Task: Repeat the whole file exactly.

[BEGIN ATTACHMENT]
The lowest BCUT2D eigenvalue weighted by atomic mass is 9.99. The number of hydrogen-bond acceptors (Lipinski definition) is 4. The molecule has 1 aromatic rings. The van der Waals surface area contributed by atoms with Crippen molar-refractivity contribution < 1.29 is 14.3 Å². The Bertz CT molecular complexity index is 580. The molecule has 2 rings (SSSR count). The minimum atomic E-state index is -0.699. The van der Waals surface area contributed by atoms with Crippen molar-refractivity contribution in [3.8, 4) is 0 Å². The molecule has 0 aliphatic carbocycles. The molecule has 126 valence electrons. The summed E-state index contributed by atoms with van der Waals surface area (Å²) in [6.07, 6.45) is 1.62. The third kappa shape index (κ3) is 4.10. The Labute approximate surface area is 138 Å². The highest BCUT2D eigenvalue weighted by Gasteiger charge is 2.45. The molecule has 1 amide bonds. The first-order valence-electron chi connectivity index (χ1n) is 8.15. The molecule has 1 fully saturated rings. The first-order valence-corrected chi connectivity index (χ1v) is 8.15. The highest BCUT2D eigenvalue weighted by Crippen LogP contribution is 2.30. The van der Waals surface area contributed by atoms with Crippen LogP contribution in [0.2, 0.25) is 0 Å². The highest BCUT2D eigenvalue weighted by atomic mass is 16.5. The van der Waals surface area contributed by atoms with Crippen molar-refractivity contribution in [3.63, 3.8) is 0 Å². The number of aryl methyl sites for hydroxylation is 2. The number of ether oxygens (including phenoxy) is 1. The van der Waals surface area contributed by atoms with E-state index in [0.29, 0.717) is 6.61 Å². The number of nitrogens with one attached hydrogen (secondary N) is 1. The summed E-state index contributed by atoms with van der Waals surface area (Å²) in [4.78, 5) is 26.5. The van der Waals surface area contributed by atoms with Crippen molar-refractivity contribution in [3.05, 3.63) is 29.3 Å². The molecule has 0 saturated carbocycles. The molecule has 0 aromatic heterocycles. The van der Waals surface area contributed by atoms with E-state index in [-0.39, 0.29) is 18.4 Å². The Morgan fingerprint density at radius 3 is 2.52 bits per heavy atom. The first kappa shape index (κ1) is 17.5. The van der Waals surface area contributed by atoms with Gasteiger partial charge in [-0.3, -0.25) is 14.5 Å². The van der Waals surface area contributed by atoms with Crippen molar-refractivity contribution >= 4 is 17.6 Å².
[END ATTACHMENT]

The lowest BCUT2D eigenvalue weighted by atomic mass is 9.99. The number of hydrogen-bond acceptors (Lipinski definition) is 4. The molecule has 1 aromatic rings. The van der Waals surface area contributed by atoms with Crippen molar-refractivity contribution < 1.29 is 14.3 Å². The Bertz CT molecular complexity index is 580. The molecule has 2 rings (SSSR count). The minimum atomic E-state index is -0.699. The van der Waals surface area contributed by atoms with Crippen molar-refractivity contribution in [3.8, 4) is 0 Å². The molecule has 0 aliphatic carbocycles. The molecule has 126 valence electrons. The summed E-state index contributed by atoms with van der Waals surface area (Å²) in [6.07, 6.45) is 1.62. The third kappa shape index (κ3) is 4.10. The Labute approximate surface area is 138 Å². The highest BCUT2D eigenvalue weighted by Gasteiger charge is 2.45. The molecule has 1 amide bonds. The first-order valence-electron chi connectivity index (χ1n) is 8.15. The molecule has 1 fully saturated rings. The first-order valence-corrected chi connectivity index (χ1v) is 8.15. The highest BCUT2D eigenvalue weighted by Crippen LogP contribution is 2.30. The van der Waals surface area contributed by atoms with Crippen LogP contribution in [0.2, 0.25) is 0 Å². The highest BCUT2D eigenvalue weighted by atomic mass is 16.5. The van der Waals surface area contributed by atoms with Crippen molar-refractivity contribution in [3.63, 3.8) is 0 Å². The number of aryl methyl sites for hydroxylation is 2. The number of ether oxygens (including phenoxy) is 1. The van der Waals surface area contributed by atoms with E-state index in [0.29, 0.717) is 6.61 Å². The number of nitrogens with one attached hydrogen (secondary N) is 1. The summed E-state index contributed by atoms with van der Waals surface area (Å²) in [4.78, 5) is 26.5. The van der Waals surface area contributed by atoms with Crippen molar-refractivity contribution in [3.05, 3.63) is 29.3 Å². The molecule has 0 saturated carbocycles. The molecule has 0 aromatic heterocycles. The van der Waals surface area contributed by atoms with E-state index in [-0.39, 0.29) is 18.4 Å². The Morgan fingerprint density at radius 3 is 2.52 bits per heavy atom. The first kappa shape index (κ1) is 17.5. The van der Waals surface area contributed by atoms with Gasteiger partial charge in [-0.3, -0.25) is 14.5 Å². The van der Waals surface area contributed by atoms with Crippen molar-refractivity contribution >= 4 is 17.6 Å².